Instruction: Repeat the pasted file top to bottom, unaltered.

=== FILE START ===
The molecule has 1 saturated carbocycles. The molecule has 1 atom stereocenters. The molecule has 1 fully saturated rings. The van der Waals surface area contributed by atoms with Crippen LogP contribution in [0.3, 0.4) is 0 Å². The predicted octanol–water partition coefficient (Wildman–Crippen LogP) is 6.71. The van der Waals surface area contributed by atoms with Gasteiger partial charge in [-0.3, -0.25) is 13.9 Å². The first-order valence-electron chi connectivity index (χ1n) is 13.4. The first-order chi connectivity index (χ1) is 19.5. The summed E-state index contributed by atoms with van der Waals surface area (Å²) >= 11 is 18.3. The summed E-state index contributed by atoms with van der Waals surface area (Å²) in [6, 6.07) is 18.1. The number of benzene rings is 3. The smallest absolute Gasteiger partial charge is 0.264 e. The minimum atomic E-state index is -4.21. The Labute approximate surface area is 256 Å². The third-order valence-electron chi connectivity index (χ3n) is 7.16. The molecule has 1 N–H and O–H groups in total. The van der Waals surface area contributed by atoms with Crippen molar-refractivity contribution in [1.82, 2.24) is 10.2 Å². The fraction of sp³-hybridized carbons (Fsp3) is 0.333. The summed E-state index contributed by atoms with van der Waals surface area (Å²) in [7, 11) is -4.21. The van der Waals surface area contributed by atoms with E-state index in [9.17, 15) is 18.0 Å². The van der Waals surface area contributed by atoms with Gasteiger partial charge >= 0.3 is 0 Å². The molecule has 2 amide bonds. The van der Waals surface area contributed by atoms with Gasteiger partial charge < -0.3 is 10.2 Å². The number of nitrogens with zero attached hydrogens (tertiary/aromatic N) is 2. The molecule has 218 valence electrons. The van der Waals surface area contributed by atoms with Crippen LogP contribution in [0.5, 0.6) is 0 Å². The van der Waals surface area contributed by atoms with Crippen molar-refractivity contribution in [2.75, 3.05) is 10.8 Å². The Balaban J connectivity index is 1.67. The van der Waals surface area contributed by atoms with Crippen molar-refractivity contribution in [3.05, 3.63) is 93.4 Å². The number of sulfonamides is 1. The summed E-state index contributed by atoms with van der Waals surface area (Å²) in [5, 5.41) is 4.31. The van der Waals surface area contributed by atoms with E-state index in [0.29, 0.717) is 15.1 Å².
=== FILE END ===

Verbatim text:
The molecule has 1 saturated carbocycles. The molecule has 1 atom stereocenters. The molecule has 1 fully saturated rings. The van der Waals surface area contributed by atoms with Crippen LogP contribution in [0.3, 0.4) is 0 Å². The predicted octanol–water partition coefficient (Wildman–Crippen LogP) is 6.71. The van der Waals surface area contributed by atoms with Gasteiger partial charge in [-0.3, -0.25) is 13.9 Å². The first-order valence-electron chi connectivity index (χ1n) is 13.4. The first-order chi connectivity index (χ1) is 19.5. The summed E-state index contributed by atoms with van der Waals surface area (Å²) >= 11 is 18.3. The summed E-state index contributed by atoms with van der Waals surface area (Å²) in [6, 6.07) is 18.1. The number of benzene rings is 3. The smallest absolute Gasteiger partial charge is 0.264 e. The minimum atomic E-state index is -4.21. The Labute approximate surface area is 256 Å². The third-order valence-electron chi connectivity index (χ3n) is 7.16. The molecule has 1 N–H and O–H groups in total. The van der Waals surface area contributed by atoms with Crippen molar-refractivity contribution in [1.82, 2.24) is 10.2 Å². The fraction of sp³-hybridized carbons (Fsp3) is 0.333. The summed E-state index contributed by atoms with van der Waals surface area (Å²) in [7, 11) is -4.21. The van der Waals surface area contributed by atoms with E-state index in [9.17, 15) is 18.0 Å². The van der Waals surface area contributed by atoms with Gasteiger partial charge >= 0.3 is 0 Å². The molecule has 2 amide bonds. The van der Waals surface area contributed by atoms with Gasteiger partial charge < -0.3 is 10.2 Å². The number of nitrogens with zero attached hydrogens (tertiary/aromatic N) is 2. The molecule has 218 valence electrons. The van der Waals surface area contributed by atoms with Crippen LogP contribution in [0.5, 0.6) is 0 Å². The van der Waals surface area contributed by atoms with Crippen molar-refractivity contribution in [2.75, 3.05) is 10.8 Å². The Balaban J connectivity index is 1.67. The van der Waals surface area contributed by atoms with Crippen molar-refractivity contribution in [3.05, 3.63) is 93.4 Å². The number of sulfonamides is 1. The summed E-state index contributed by atoms with van der Waals surface area (Å²) in [5, 5.41) is 4.31. The van der Waals surface area contributed by atoms with E-state index in [0.29, 0.717) is 15.1 Å².